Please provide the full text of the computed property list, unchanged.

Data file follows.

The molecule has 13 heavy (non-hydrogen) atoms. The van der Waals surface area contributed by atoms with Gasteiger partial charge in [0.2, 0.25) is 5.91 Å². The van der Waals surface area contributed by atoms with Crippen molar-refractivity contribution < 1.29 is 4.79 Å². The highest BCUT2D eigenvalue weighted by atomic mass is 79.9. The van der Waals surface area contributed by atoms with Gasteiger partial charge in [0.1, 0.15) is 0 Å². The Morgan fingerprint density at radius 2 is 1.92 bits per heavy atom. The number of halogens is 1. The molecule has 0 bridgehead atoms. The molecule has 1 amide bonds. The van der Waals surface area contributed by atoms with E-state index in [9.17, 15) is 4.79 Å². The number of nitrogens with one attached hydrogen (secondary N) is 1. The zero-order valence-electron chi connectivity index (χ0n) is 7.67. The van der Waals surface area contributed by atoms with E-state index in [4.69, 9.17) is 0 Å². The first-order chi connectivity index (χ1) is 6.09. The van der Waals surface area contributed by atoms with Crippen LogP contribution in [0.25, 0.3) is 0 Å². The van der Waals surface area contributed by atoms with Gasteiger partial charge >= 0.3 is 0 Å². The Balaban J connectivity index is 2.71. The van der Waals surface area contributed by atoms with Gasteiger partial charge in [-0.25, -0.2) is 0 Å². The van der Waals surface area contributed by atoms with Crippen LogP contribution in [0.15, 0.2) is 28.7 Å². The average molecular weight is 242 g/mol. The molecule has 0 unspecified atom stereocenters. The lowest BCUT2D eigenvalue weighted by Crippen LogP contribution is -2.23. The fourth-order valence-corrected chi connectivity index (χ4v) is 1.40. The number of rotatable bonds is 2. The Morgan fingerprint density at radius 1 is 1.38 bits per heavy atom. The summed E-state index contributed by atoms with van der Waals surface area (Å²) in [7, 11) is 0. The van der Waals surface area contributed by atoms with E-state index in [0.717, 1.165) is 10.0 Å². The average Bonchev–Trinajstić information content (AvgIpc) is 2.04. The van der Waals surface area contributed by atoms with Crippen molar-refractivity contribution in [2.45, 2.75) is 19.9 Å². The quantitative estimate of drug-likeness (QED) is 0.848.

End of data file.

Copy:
The molecule has 13 heavy (non-hydrogen) atoms. The van der Waals surface area contributed by atoms with Gasteiger partial charge in [0.2, 0.25) is 5.91 Å². The van der Waals surface area contributed by atoms with Crippen molar-refractivity contribution < 1.29 is 4.79 Å². The highest BCUT2D eigenvalue weighted by atomic mass is 79.9. The van der Waals surface area contributed by atoms with Gasteiger partial charge in [0.1, 0.15) is 0 Å². The Morgan fingerprint density at radius 2 is 1.92 bits per heavy atom. The number of halogens is 1. The molecule has 0 bridgehead atoms. The molecule has 1 amide bonds. The van der Waals surface area contributed by atoms with E-state index in [9.17, 15) is 4.79 Å². The number of nitrogens with one attached hydrogen (secondary N) is 1. The zero-order valence-electron chi connectivity index (χ0n) is 7.67. The van der Waals surface area contributed by atoms with E-state index in [4.69, 9.17) is 0 Å². The first-order chi connectivity index (χ1) is 6.09. The van der Waals surface area contributed by atoms with Crippen LogP contribution in [0.25, 0.3) is 0 Å². The van der Waals surface area contributed by atoms with Gasteiger partial charge >= 0.3 is 0 Å². The Balaban J connectivity index is 2.71. The van der Waals surface area contributed by atoms with Gasteiger partial charge in [-0.25, -0.2) is 0 Å². The van der Waals surface area contributed by atoms with Crippen LogP contribution in [0.15, 0.2) is 28.7 Å². The average molecular weight is 242 g/mol. The molecule has 0 unspecified atom stereocenters. The lowest BCUT2D eigenvalue weighted by Crippen LogP contribution is -2.23. The fourth-order valence-corrected chi connectivity index (χ4v) is 1.40. The number of rotatable bonds is 2. The Morgan fingerprint density at radius 1 is 1.38 bits per heavy atom. The summed E-state index contributed by atoms with van der Waals surface area (Å²) in [7, 11) is 0. The van der Waals surface area contributed by atoms with E-state index in [0.717, 1.165) is 10.0 Å². The average Bonchev–Trinajstić information content (AvgIpc) is 2.04. The van der Waals surface area contributed by atoms with Crippen molar-refractivity contribution in [2.45, 2.75) is 19.9 Å². The quantitative estimate of drug-likeness (QED) is 0.848.